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As Putin trades barbs with Obama and other Western leaders, take a look at what it could mean for the American people.

Vladimir Putin

The sanctions game between Russia and the West is heating up. After weeks of hopeful negotiations, they’ve now fallen apart with Obama’s recent announcement of new sanctions, which were quickly followed by retaliatory measures by Putin.

Obama announced new energy and banking sanctions that are much deeper and more widespread than any before. They are also negatively affecting American businesses with Russian partnerships, like Exxon. These sanctions are hitting the ruble hard as it has fallen to new record lows against the dollar and demand for dollars has gone up, in Russia especially.

These sanctions are penny-wise and pound-foolish.

Russia’s retaliatory measures are hurting our European allies. President Vladimir Putin immediately banned $9 billion worth of food imports from Europe. Full stop. Imagine food rotting at the border, farmers not getting paid, and whatever is salvageable, having to find a new home in other markets closer to home. That is $9 billion worth of glut on agricultural markets back in Europe that will destabilize prices for a bit.

Meanwhile, food prices in Russia have risen, hurting Russian consumers who have nothing to do with Putin’s decisions and actions in Ukraine.

Everyone will adjust eventually. Russia has an agricultural sector that is not especially bothered by having to replace that domestic demand. Ditto for banking, automotive and everything else. It will just take some time. It is unfortunate, though, because free trade always makes both sides better off. Instead, consumers and producers are being used as pawns in dangerous political games.

There are much more harmful things Putin could do to retaliate further. Winter is coming. The EU gets one third of its gas from Russia. To cut off that supply would roil the European economy. Gas prices all over Europe would soar right in conjunction with winter demand for maximum impact.

Putin’s retaliatory agricultural import ban is hurting his own people as they struggle to afford meat and fish at higher prices, but will they blame Putin? Putin is telling them it is all the West’s fault. The West is saying the sanctions are because of actions that Putin denies, specifically, arming the separatist rebels in Ukraine. Who will Russians believe? The idea behind sanctions is that if we hurt your people through trade, they will be angry with you and it will weaken your power at home. It so rarely works out that way though. Oh sure, it hurts the people, but they are likely to look to their leader as a savior from the Western boogeyman, not the other way around.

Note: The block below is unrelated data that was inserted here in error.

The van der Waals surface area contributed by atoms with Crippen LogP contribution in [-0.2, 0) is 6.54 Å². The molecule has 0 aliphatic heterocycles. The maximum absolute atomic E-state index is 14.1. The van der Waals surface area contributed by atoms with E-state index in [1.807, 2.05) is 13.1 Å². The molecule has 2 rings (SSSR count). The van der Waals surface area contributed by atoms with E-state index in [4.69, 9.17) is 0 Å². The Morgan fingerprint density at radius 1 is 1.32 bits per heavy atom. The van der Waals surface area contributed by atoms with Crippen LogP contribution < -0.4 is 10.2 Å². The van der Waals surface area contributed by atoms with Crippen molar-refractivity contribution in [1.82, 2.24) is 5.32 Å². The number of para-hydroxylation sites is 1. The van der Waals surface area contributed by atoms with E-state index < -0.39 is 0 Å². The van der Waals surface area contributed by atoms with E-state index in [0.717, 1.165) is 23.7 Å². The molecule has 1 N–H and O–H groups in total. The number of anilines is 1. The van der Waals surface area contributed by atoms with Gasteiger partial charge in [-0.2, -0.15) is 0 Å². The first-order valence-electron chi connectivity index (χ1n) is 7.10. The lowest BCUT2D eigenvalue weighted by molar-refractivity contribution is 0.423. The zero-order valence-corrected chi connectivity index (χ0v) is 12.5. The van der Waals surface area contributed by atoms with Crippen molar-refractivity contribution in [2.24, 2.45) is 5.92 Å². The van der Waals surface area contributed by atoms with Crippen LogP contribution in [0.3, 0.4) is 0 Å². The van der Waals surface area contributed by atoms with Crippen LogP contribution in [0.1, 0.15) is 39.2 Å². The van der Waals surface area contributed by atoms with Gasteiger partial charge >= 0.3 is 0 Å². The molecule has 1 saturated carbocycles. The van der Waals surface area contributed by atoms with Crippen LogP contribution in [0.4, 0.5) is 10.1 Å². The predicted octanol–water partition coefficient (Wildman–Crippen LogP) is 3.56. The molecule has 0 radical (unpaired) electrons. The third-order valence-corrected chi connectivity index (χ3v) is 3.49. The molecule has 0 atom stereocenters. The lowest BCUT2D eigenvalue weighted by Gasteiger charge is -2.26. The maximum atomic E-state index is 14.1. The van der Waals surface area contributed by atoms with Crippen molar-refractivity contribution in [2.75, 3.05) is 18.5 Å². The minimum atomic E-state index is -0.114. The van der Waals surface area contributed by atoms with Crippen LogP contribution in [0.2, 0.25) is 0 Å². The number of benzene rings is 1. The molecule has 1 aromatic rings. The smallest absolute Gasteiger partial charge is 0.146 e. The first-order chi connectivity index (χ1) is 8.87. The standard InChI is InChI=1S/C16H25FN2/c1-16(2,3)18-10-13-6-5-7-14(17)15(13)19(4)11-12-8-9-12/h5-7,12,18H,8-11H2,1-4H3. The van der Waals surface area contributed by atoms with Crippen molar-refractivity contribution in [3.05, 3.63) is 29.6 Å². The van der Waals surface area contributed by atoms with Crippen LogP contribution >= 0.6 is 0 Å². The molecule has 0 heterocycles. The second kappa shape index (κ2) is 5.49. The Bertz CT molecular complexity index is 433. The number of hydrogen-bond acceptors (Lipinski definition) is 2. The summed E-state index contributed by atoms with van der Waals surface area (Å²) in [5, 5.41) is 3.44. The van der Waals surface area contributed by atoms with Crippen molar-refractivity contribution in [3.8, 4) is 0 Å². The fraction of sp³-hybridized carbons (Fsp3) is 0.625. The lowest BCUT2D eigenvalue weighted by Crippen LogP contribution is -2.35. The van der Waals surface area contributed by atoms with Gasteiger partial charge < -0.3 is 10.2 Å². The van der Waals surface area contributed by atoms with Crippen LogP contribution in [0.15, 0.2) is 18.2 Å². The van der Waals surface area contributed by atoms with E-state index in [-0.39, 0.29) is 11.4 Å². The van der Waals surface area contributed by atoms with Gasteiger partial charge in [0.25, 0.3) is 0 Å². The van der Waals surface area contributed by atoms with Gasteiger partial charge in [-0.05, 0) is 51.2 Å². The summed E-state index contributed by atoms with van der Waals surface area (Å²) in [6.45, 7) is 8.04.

Sanctions usually backfire for this reason. And while sanctions do not always lead to war, war is almost always preceded by sanctions. Sanctions are usually the first stage of open, violent hostilities.

At this stage, the sanctions are strengthening the dollar and weakening the ruble. Coupled with precious metals experiencing a recent dip in prices, what you see in the gold markets right now may prove to be a terrific buying opportunity. If open hostilities were to commence and gold experiences the increase in price that often comes along with global instability, you will get more gold for your money right now. But even if those hostilities don’t start, remember that the Indian gold buying season is upon us, which means a large increase in demand for the yellow metal. And if you follow our Google+ profile at all, you’ll know that there are plenty more reasons why demand for gold is set to increase.

We’ve said it before and we will keep saying it – today is always a good time to buy gold. Even if you protect your savings a year too early, you don’t want to be the person who waited a day too long. Call us today to get started.


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Image by: Presidential Press Service